The companies which came within the scope of this directive should observesincerely the spirit of the directive and make it possible to correctly and quickly carry out its provisiaions. They should also contribute willingly to the achievement of the democratic revolution. Likewise, the companies not affected should not be indifferent or selfish, and must not act solely to maintan the economic order, but must deeply consider the spirit of the directive.
It is desirable that a more independent and far-reaching movement for the democratization of our economy will arise in JAPAN. All enterprises must give up their unsound management during the inflation and try to reconstruct the national economic system completely dissociated from the ZAIBATSU. We hope all men in these economic groups will rise to achieve this purpose.
ITEM 2 Japan's Democracy - Mainichi - 15 Dec. 45 Translator: K. Nobunaga.
Full Translation:
JAPAN'S democracy should sweep away feudalism. What is feudalism? All things peculiar to JAPAN are not feudal. If JAPAN'S democracy is considered the eliminationof all the tradition in JAPAN, the same mistake as was made during the MEIJI Restaration will be repeated. The MEIJI Restaration was not a revolution but the second reformation since the TAIKA Reformation. The MEIJI Restoration was not a through reformation and an imitation of foreign countries overriding our national character. Therefore, feudal ideas gradually revived and showed militaristic inclinations. Today's democracy should deliberately consider this factor.
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EDITORIAL SERIES: 114 (Continued)
ITEM 2 (Continued)
Notional characteristics may be destroyed if they are regarded as feudal remains. If all things in the old system are destroyed. We shall lose our pride, confidence and progressiveness until our creative face in culture will be gone. These shows real symptms of national ruin. Supreme Headquarters' administrative policy for JAPAN based on the POTSDAM Declaration consists of the elimination of obstacles to JAPAN'S demacracy. However, we find two ideas which misinterpret this spirit. One finds this directive too severe and the other finds it too soft. The former is a conservative idea and the latter is a frivolous flattering idea. Are the Japanese have the right of speaking on how JAPAN'S democracy should be founded. Nevertheless, this has not been expressed even at the Diet session. If the Diet is afraid of the Supreme Headquarters' directives and follows them, how will Supreme Headquarter recognize JAPAN'S democracy? We feel disappointed at such an attitude by the Diet.
ITEM 3 (1) Now Yen Designs (2) Agrarian Women and Polity - Mainichi Shinbun - 15 Dec. 45 Translator: Y. Suzuki.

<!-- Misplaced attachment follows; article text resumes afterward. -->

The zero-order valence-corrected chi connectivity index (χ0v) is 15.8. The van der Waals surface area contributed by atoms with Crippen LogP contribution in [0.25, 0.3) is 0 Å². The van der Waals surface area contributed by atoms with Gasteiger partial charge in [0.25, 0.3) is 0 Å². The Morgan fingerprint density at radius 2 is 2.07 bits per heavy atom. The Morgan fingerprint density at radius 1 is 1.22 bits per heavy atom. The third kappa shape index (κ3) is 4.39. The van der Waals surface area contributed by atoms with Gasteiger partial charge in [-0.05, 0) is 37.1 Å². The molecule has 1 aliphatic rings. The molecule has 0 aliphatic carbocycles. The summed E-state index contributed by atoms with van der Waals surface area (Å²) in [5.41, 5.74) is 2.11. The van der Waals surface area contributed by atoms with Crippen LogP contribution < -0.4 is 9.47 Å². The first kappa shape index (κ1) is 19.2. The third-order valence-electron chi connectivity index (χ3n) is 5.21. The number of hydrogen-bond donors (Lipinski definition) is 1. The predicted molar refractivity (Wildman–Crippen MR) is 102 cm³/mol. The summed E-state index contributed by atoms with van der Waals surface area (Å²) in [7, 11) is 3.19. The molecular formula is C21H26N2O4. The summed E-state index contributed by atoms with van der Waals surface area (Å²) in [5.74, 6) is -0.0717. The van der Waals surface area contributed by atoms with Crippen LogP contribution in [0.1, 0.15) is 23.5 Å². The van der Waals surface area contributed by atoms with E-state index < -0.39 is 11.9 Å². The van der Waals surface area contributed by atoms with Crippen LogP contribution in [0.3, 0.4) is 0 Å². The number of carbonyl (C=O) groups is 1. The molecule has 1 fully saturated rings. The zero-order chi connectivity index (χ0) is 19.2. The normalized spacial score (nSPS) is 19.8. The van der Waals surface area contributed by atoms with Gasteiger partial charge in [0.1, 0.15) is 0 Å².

Summary:
The yen note has abandoned its previous design of war-god portraits and the now 100-yen note, which is expected to be issued next spring, is believed to have printed on it the Goddess of Mercy (KWANNON); the ten-yen note is expected to have the Deva King (NIO). Although JAPAN has only a very few figures worthy of having their portraits as designs, I am quite positive that there is no need for the Government to use NIO or KWANNON. nor is there any reason for the notes to have portraits of famous people. Even though the officials lack cultural sensitivity they surely must know that permitting such notes to pass is a mistake. It is most astonishing to see that everything which emanates from the Government lacks a cultural tone. If the problem was one of color we could blame the printing machines, but, instead, it is the designs. One can draw more artestic notes even in black. Even though such a problem is a small matter we must not neglect it, for a now JAPAN can never associate with the world if she does not progress in culture.
(From a Resident in MURE)
Rural Women and Polity.
How can the countless agrarian women, so busy all the year round and separated from culture and education, properly exercise their suffrage? Their mental training has been neglected and they have no ideas about politics. Consequently, it would be difficult for them to understand the political problems and theories of women's social statur.
I am aware of the difficulty they will have in the use of their suffrage however, with some politual training they will overcome it. A good idea is to utilize, as much as possible, the neighborhood women's meetings and have lectures on politics. If we could obtain capable people for this movement I am certain they could give these women the necessary political training.
(From a political young man in TOHOKU)